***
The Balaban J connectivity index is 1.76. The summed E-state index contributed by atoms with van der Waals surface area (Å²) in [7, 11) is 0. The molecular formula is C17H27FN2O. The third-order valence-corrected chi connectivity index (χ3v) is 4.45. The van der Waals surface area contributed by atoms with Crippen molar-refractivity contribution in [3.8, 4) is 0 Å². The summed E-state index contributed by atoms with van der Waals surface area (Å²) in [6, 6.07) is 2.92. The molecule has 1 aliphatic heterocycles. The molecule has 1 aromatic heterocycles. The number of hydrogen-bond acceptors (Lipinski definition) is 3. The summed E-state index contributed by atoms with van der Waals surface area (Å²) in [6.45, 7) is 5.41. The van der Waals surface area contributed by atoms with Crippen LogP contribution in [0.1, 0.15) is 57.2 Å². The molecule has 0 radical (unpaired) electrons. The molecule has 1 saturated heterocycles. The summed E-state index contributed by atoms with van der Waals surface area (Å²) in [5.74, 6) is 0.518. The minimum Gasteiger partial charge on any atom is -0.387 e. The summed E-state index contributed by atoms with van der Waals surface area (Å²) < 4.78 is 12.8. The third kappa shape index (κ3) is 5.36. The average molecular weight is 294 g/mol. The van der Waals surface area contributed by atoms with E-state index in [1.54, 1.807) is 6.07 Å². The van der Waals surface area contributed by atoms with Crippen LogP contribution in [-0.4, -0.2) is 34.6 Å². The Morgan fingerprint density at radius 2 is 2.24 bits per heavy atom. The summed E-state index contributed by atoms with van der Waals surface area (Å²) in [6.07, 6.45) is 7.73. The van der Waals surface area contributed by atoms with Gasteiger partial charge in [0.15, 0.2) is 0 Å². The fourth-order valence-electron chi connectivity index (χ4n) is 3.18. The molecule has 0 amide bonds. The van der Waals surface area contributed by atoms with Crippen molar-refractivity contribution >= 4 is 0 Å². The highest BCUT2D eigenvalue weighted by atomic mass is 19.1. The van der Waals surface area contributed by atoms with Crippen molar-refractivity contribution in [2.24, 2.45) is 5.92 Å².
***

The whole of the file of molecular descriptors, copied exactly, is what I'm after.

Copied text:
The Balaban J connectivity index is 1.76. The summed E-state index contributed by atoms with van der Waals surface area (Å²) in [7, 11) is 0. The molecular formula is C17H27FN2O. The third-order valence-corrected chi connectivity index (χ3v) is 4.45. The van der Waals surface area contributed by atoms with Crippen molar-refractivity contribution in [3.8, 4) is 0 Å². The summed E-state index contributed by atoms with van der Waals surface area (Å²) in [6, 6.07) is 2.92. The molecule has 1 aliphatic heterocycles. The molecule has 1 aromatic heterocycles. The number of hydrogen-bond acceptors (Lipinski definition) is 3. The summed E-state index contributed by atoms with van der Waals surface area (Å²) in [6.45, 7) is 5.41. The van der Waals surface area contributed by atoms with Crippen LogP contribution in [0.1, 0.15) is 57.2 Å². The molecule has 0 radical (unpaired) electrons. The molecule has 1 saturated heterocycles. The summed E-state index contributed by atoms with van der Waals surface area (Å²) in [5.74, 6) is 0.518. The minimum Gasteiger partial charge on any atom is -0.387 e. The summed E-state index contributed by atoms with van der Waals surface area (Å²) < 4.78 is 12.8. The third kappa shape index (κ3) is 5.36. The average molecular weight is 294 g/mol. The van der Waals surface area contributed by atoms with E-state index in [1.54, 1.807) is 6.07 Å². The van der Waals surface area contributed by atoms with Crippen LogP contribution in [-0.4, -0.2) is 34.6 Å². The Morgan fingerprint density at radius 2 is 2.24 bits per heavy atom. The summed E-state index contributed by atoms with van der Waals surface area (Å²) in [6.07, 6.45) is 7.73. The van der Waals surface area contributed by atoms with Gasteiger partial charge in [0.15, 0.2) is 0 Å². The fourth-order valence-electron chi connectivity index (χ4n) is 3.18. The molecule has 0 amide bonds. The van der Waals surface area contributed by atoms with Crippen molar-refractivity contribution >= 4 is 0 Å². The highest BCUT2D eigenvalue weighted by atomic mass is 19.1. The van der Waals surface area contributed by atoms with Crippen molar-refractivity contribution in [2.24, 2.45) is 5.92 Å².